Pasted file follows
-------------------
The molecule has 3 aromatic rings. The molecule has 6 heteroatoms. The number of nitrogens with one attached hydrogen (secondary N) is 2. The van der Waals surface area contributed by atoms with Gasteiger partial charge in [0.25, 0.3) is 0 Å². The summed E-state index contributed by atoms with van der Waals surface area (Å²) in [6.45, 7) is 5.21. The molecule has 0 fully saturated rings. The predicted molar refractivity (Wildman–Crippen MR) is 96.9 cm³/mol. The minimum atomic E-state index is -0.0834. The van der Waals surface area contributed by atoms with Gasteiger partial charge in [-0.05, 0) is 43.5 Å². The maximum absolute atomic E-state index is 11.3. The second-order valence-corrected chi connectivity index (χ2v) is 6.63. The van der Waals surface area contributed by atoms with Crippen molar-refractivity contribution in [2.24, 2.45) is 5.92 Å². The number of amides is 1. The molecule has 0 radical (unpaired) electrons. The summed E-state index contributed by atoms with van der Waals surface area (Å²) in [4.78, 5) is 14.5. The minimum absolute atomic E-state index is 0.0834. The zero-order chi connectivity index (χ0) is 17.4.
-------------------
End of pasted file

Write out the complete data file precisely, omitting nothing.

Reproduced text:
The molecule has 3 aromatic rings. The molecule has 6 heteroatoms. The number of nitrogens with one attached hydrogen (secondary N) is 2. The van der Waals surface area contributed by atoms with Gasteiger partial charge in [0.25, 0.3) is 0 Å². The summed E-state index contributed by atoms with van der Waals surface area (Å²) in [6.45, 7) is 5.21. The molecule has 0 fully saturated rings. The predicted molar refractivity (Wildman–Crippen MR) is 96.9 cm³/mol. The minimum atomic E-state index is -0.0834. The van der Waals surface area contributed by atoms with Gasteiger partial charge in [-0.05, 0) is 43.5 Å². The maximum absolute atomic E-state index is 11.3. The second-order valence-corrected chi connectivity index (χ2v) is 6.63. The van der Waals surface area contributed by atoms with Crippen molar-refractivity contribution in [2.24, 2.45) is 5.92 Å². The number of amides is 1. The molecule has 0 radical (unpaired) electrons. The summed E-state index contributed by atoms with van der Waals surface area (Å²) in [4.78, 5) is 14.5. The minimum absolute atomic E-state index is 0.0834. The zero-order chi connectivity index (χ0) is 17.4.